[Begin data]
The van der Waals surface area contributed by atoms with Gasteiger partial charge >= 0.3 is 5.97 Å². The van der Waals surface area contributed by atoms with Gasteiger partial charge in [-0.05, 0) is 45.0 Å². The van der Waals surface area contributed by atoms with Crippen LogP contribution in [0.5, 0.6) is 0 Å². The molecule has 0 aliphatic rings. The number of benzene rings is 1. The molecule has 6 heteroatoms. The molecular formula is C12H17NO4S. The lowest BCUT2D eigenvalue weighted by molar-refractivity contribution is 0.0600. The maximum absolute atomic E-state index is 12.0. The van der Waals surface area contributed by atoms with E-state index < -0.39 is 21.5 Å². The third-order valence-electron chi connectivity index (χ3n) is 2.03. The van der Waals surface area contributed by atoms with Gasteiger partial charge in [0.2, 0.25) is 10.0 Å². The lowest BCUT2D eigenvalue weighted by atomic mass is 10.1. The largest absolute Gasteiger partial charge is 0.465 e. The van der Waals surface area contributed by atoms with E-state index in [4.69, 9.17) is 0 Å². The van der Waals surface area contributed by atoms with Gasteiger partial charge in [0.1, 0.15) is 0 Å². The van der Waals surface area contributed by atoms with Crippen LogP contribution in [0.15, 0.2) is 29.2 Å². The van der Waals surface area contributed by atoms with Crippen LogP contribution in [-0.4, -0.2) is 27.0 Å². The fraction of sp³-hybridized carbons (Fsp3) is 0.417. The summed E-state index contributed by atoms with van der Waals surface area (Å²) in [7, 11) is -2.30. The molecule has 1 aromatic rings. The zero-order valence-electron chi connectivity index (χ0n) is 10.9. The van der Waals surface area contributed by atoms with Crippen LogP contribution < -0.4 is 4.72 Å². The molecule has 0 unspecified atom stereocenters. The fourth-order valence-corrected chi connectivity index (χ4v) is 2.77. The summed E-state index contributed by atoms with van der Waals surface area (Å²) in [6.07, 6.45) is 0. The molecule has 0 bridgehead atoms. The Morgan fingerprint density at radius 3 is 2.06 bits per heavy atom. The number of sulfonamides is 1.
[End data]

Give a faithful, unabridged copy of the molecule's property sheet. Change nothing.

The van der Waals surface area contributed by atoms with Gasteiger partial charge >= 0.3 is 5.97 Å². The van der Waals surface area contributed by atoms with Gasteiger partial charge in [-0.05, 0) is 45.0 Å². The van der Waals surface area contributed by atoms with Crippen LogP contribution in [0.5, 0.6) is 0 Å². The molecule has 0 aliphatic rings. The number of benzene rings is 1. The molecule has 6 heteroatoms. The molecular formula is C12H17NO4S. The lowest BCUT2D eigenvalue weighted by molar-refractivity contribution is 0.0600. The maximum absolute atomic E-state index is 12.0. The van der Waals surface area contributed by atoms with E-state index < -0.39 is 21.5 Å². The third-order valence-electron chi connectivity index (χ3n) is 2.03. The van der Waals surface area contributed by atoms with Gasteiger partial charge in [0.2, 0.25) is 10.0 Å². The lowest BCUT2D eigenvalue weighted by atomic mass is 10.1. The largest absolute Gasteiger partial charge is 0.465 e. The van der Waals surface area contributed by atoms with E-state index in [4.69, 9.17) is 0 Å². The van der Waals surface area contributed by atoms with Gasteiger partial charge in [0.1, 0.15) is 0 Å². The van der Waals surface area contributed by atoms with Crippen LogP contribution in [0.15, 0.2) is 29.2 Å². The van der Waals surface area contributed by atoms with Crippen LogP contribution in [-0.4, -0.2) is 27.0 Å². The fraction of sp³-hybridized carbons (Fsp3) is 0.417. The summed E-state index contributed by atoms with van der Waals surface area (Å²) in [7, 11) is -2.30. The molecule has 1 aromatic rings. The zero-order valence-electron chi connectivity index (χ0n) is 10.9. The van der Waals surface area contributed by atoms with Crippen LogP contribution < -0.4 is 4.72 Å². The molecule has 0 unspecified atom stereocenters. The fourth-order valence-corrected chi connectivity index (χ4v) is 2.77. The summed E-state index contributed by atoms with van der Waals surface area (Å²) in [6.07, 6.45) is 0. The molecule has 0 bridgehead atoms. The Morgan fingerprint density at radius 3 is 2.06 bits per heavy atom. The number of sulfonamides is 1.